Thursday, 15 October 2020

Check out a Lidl bit of ancient history beneath city supermarket

 

Lidl merchandising Manager Colm Kelly takes a photo of a stone-lined cistern which was fed with water from a gully outside the cottage which was built around AD 1070, and was excavated and is now visable through a glass floor at the new Lidl Store on Dublin’s Aungier St.Picture 
Credit:Frank McGrath 14/10/20

The remains of an 11th-century medieval structure is the centrepiece of Lidl's newest Dublin supermarket on Aungier Street.

The supermarket features several significant archaeological finds that can be seen throughout the shop, including the 18th century Aungier Theatre staircase, an 11th century sunken-floored structure and the 18th century Longford Street Arches.

Covered by a rectangle of glass flooring, the most impressive feature is the medieval remains of the humble abode.

Tuesday, 13 October 2020

DNA testing sheds light on old Viking murder mystery

 

The grave was first uncovered 39 years ago (photo: Roskilde Museum)

Almost 40 years after the famous ‘Gerdrupgraven’ discovery was made near Roskilde, archaeologists uncover key piece of evidence 

One of the top draws at Roskilde Museum is the Gerdrup Grave, a 1,000-year-old Viking interment discovered 39 years ago just north of Roskilde in the tiny hamlet of Gerdrup.

The grave contains the skeletons of a man and a woman, and archaeologists have long speculated who they might be and why they were buried together.

Another element of the mystery is that the man was killed at some point and buried next to the woman. 

The Gerdrup Grave has another important aspect to it: it was the first discovery that proved that Viking women were buried along with a weapon – in this case a lance.

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Saturday, 10 October 2020

1,200-year-old pagan temple to Thor and Odin unearthed in Norway

 

The god house (shown here in a digital reconstruction) was strongly built of beams and walls of wood; some lasted for hundreds of years. It included a central tower, patterned on Christian churches seen in lands further south.
(Image: © University Museum of Bergen)

The remains of a 1,200-year-old pagan temple to the Old Norse gods such as Thor and Odin have been discovered in Norway — a rare relic of the Viking religion built a few centuries before Christianity became dominant there.

Archaeologists say the large wooden building — about 45 feet (14 meters) long, 26 feet (8 m) wide, and up to 40 feet (12 m) high — is thought to date from the end of the eighth century and was used for worship and sacrifices to gods during the midsummer and midwinter solstices.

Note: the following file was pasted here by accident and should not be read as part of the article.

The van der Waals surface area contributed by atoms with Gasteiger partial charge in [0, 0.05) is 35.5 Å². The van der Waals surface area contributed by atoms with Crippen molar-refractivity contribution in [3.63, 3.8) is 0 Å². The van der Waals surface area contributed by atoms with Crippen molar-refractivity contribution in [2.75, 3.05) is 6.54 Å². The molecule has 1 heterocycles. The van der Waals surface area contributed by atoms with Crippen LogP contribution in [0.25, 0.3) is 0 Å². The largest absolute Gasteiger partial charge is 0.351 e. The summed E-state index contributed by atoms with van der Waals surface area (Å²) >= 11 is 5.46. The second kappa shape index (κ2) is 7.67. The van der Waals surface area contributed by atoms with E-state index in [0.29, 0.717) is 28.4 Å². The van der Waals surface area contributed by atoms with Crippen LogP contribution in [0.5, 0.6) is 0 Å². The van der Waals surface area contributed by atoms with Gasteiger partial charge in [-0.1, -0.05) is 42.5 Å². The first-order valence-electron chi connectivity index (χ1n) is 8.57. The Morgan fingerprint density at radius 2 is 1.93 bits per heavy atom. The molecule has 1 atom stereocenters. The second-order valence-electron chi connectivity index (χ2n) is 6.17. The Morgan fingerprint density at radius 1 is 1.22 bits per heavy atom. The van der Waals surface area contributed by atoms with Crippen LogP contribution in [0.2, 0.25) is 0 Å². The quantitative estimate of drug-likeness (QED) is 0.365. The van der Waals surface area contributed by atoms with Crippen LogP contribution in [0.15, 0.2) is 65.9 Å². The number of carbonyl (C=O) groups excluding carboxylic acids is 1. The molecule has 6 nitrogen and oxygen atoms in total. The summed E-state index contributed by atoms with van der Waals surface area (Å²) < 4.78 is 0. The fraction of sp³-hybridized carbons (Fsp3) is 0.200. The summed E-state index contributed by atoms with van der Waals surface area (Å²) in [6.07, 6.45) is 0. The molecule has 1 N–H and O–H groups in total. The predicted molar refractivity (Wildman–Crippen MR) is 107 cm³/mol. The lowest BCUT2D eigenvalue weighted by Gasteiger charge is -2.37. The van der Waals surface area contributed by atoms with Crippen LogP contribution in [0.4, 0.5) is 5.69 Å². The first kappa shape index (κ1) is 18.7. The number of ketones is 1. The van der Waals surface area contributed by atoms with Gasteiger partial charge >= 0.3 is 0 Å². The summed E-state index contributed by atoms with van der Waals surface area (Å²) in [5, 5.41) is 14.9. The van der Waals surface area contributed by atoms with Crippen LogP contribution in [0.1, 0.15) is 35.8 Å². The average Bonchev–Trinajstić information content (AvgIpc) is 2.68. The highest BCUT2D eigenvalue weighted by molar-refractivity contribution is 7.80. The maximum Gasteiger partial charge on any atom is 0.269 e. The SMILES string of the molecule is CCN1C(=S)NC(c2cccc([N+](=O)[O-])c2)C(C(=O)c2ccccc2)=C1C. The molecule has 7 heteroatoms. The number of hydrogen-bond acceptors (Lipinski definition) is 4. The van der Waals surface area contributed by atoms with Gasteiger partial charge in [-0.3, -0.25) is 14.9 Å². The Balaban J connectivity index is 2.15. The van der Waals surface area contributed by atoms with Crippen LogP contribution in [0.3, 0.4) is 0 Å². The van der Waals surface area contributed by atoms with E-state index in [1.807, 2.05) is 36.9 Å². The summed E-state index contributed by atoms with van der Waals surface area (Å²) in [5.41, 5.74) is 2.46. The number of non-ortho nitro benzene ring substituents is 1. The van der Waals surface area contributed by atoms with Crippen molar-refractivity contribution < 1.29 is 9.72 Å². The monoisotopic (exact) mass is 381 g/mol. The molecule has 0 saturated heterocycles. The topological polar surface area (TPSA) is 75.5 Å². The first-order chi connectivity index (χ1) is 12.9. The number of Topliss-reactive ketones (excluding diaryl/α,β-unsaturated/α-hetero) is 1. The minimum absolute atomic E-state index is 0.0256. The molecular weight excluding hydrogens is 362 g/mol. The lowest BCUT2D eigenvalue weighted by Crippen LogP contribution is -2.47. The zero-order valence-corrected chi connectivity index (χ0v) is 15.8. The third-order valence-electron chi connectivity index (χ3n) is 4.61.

DNA Analysis Suggests Mother and Son Were Buried in Famous Viking Grave

 



The male skeleton's neck and legs were arranged in an unnatural position, while the woman's remains were held in place by large stones. (Roskilde Museum)

New DNA evidence has identified two people buried in a 1,000 year-old Viking grave as a mother and son, reports the Copenhagen Post.

Previously, researchers had speculated that the man, who may have been hanged, was an enslaved individual sacrificed and buried alongside the noblewoman he served in life.

“It’s an incredibly exciting and surprising result we have here,” Ole Kastholm, an archaeologist at Denmark’s Roskilde Museum, where the remains are on display, tells TV 2 Lorry. “We need to thoroughly consider what this means.”

Archaeologists excavated the burial, known as the Gerdrup Grave, in 1981. The fact that the woman was buried with what appeared to be a lance helped overturn scholars’ assumptions about gender in Viking society. Since the site’s discovery, researchers have found a number of other Viking women buried with weapons, which could identify them as warriors or symbolize their elite status.

Tuesday, 6 October 2020

British museum will send Viking skeleton home to Denmark to be reunited with 1,000-year-old 'relative' after he was butchered in 1002 'ethnic cleansing' massacre

 

A Viking skeleton from AD 1002 at the Museum Resource Centre in Oxfordshire today

A British museum will send a Viking skeleton that was butchered in an ethnic cleansing massacre in AD 1002 to its home in Denmark to be reunited with its 1,000-year-old relative. 

The skeleton, known as SK1756, is being held at Oxfordshire County Council's Museum Resource Centre and is one of at least 35 men and boys believed to be victims of the St Brice's Day massacre in Oxford in AD 1002.

The slaughter is said to have taken place after King Aethelred II of England ordered the execution of dozens of Danish raiders, settlers and their children.

But DNA has revealed that a male skeleton discovered during an excavation in Denmark could be a relative such as an uncle, nephew, grandfather, grandson or half-brother - and experts want to reunite them.

Saturday, 3 October 2020

Runestone Discovered in Sweden Provides Window Into Viking Past


While plowing a field on his family farm in Småland, southern Sweden, Lennart Larsson came across a large stone. Larsson put the stone, which is 6 feet high (2 m) and 3 feet wide (1 m), to one side and planned to use it as a stepping stone for a new staircase in his home. After finishing a day of plowing, he checked the stone again and to his amazement “on the underside of the stone were runes!” reports the Nattidningen Svensk Historia . The farmer and his family contacted the local Västerviks Museum about the runestone, who then inspected the discovery. Runestones are invaluable to researchers as they are windows into the Viking past. The artifact is expected to provide insights into a crucial period when the old Viking world was giving way to a new Christian world .

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